Security risk assessment
McMillan introduces the conference call participants and poses the question: What do we need to do to help organizations in terms of where they stand with risk analysis and risk assessment?
McMillan describes the current climate of risk analysis in healthcare as well as introduces a critical question about the Office of Civil Right's new risk assessment tool.
McMillan asks Green for his perceptions of how his clients are performing and risk assessments. Green outlines the many considerations that must be made when evaluating dissimilar organizations and environments.
McMillan makes the claim that risk analysis is a process.
McMillan asks Finney if he is "overly simplifying" risk analysis and whether or not the source of so much confusion in the industry is based upon members "overly complicating" the discussion and practice of risk analysis.
Finney states that while healthcare is historically appreciative of patient care risk assessment, it is not easily to "seamlessly transfer" the same processes to the worlds of technology security and privacy.
McMillan asks for Green's and Finney's impressions regarding the new HHS security risk assessment tool.
Green states his thoughts on the benefits of the tool for smaller organizations but he raises the concern that the tool "set the concept of risk analysis under HIPAA back about four years or so."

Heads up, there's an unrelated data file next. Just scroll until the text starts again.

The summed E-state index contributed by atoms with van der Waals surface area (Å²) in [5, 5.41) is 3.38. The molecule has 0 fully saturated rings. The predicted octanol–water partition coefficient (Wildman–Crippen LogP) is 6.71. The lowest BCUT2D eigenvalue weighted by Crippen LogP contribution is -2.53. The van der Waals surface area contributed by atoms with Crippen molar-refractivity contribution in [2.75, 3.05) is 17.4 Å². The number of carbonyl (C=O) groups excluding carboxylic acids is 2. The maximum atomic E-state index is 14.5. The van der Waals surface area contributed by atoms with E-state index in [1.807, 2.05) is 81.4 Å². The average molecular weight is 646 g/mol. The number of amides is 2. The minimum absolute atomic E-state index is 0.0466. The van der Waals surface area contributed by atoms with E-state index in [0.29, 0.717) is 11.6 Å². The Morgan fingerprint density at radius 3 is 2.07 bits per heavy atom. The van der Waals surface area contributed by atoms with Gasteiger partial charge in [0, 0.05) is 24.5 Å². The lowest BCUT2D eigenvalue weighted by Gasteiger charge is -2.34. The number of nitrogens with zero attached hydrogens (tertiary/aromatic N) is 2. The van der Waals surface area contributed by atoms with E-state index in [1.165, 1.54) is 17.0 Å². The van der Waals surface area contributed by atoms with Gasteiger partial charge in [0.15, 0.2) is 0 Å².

McMillan concurs with Green and states the new HHS tool is "more of a compliance tool." He goes on to ask Finney if "her large system" has found the new HHS tool useful.
Finney describes the "layered approach" her system takes relative to risk assessment.
McMillan asks if "third-party specialists" should be used more often by healthcare organization when conducting a security risk analysis.
Green states his case for a "hybrid approach" of using both "internal resources" and "external resources" when conducting a risk assessment.
Finney agrees that third-parties can make strong partners for many types of healthcare businesses and technologies. A "collaborative effort" is the best approach.
McMillan asks if the industry is suffering due to a lack of an "over-arching structure" when it comes to security risk analysis.
Finney gives her thoughts on the need for a framework "from a hospital perspective."
Green gives his legal perspective and past experiences on the "friction within frameworks."
McMillan claims the misconception of how frameworks are to be used is at the heart of many organization's difficulties when dealing with risk analysis. He asks the final question of how the healthcare industry ought to address these complicated and, often unique circumstances, surrounding risk analysis issues.
Finney provides her final thoughts on the need for additional resources for the various types and sizes of organizations.
Green provides his final thoughts on the need for a "more traditional risk analysis tool" for smaller practices.
McMillan concludes the conference call by tracing some of his experience conducting risk analysis, and by surmising that simplicity has always been a preferred path when dealing with security risk assessments.
Mac McMillan, Chair of the HIMSS Privacy and Security Policy Task Force and CEO, CynergisTek, Inc.
Adam Green, Partner, Davis Wright Tremaine
Sharon Finney, Corporate Data Security Officer, Adventist healthcare system